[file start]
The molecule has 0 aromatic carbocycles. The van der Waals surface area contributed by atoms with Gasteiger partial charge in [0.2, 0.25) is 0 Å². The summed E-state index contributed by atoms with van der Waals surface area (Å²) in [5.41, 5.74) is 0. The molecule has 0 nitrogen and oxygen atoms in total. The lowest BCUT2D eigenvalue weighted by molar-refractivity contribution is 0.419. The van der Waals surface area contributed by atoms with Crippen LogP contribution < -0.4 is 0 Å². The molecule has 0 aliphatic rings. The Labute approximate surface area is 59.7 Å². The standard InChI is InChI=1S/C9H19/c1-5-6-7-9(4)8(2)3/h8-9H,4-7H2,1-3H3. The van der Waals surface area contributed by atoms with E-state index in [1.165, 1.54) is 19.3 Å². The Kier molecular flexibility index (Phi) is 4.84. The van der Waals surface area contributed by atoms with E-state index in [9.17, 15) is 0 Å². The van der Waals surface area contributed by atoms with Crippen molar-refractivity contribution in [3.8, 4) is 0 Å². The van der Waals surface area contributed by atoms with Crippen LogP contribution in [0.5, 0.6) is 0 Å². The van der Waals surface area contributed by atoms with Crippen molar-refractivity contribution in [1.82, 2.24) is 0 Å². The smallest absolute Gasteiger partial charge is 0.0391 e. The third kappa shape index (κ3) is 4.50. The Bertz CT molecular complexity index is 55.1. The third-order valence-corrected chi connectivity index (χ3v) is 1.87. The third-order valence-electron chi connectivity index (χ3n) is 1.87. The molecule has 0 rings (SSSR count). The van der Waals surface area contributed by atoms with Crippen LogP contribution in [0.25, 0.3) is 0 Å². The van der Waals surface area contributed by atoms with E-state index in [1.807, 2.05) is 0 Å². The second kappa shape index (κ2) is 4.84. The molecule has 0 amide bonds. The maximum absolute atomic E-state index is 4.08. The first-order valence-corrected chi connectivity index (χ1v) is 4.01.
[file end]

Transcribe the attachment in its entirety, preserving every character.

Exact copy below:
The molecule has 0 aromatic carbocycles. The van der Waals surface area contributed by atoms with Gasteiger partial charge in [0.2, 0.25) is 0 Å². The summed E-state index contributed by atoms with van der Waals surface area (Å²) in [5.41, 5.74) is 0. The molecule has 0 nitrogen and oxygen atoms in total. The lowest BCUT2D eigenvalue weighted by molar-refractivity contribution is 0.419. The van der Waals surface area contributed by atoms with Crippen LogP contribution < -0.4 is 0 Å². The molecule has 0 aliphatic rings. The Labute approximate surface area is 59.7 Å². The standard InChI is InChI=1S/C9H19/c1-5-6-7-9(4)8(2)3/h8-9H,4-7H2,1-3H3. The van der Waals surface area contributed by atoms with E-state index in [1.165, 1.54) is 19.3 Å². The Kier molecular flexibility index (Phi) is 4.84. The van der Waals surface area contributed by atoms with E-state index in [9.17, 15) is 0 Å². The van der Waals surface area contributed by atoms with Crippen molar-refractivity contribution in [3.8, 4) is 0 Å². The van der Waals surface area contributed by atoms with Crippen LogP contribution in [0.5, 0.6) is 0 Å². The van der Waals surface area contributed by atoms with Crippen molar-refractivity contribution in [1.82, 2.24) is 0 Å². The smallest absolute Gasteiger partial charge is 0.0391 e. The third kappa shape index (κ3) is 4.50. The Bertz CT molecular complexity index is 55.1. The third-order valence-corrected chi connectivity index (χ3v) is 1.87. The third-order valence-electron chi connectivity index (χ3n) is 1.87. The molecule has 0 rings (SSSR count). The van der Waals surface area contributed by atoms with Crippen LogP contribution in [0.25, 0.3) is 0 Å². The van der Waals surface area contributed by atoms with E-state index in [1.807, 2.05) is 0 Å². The second kappa shape index (κ2) is 4.84. The molecule has 0 amide bonds. The maximum absolute atomic E-state index is 4.08. The first-order valence-corrected chi connectivity index (χ1v) is 4.01.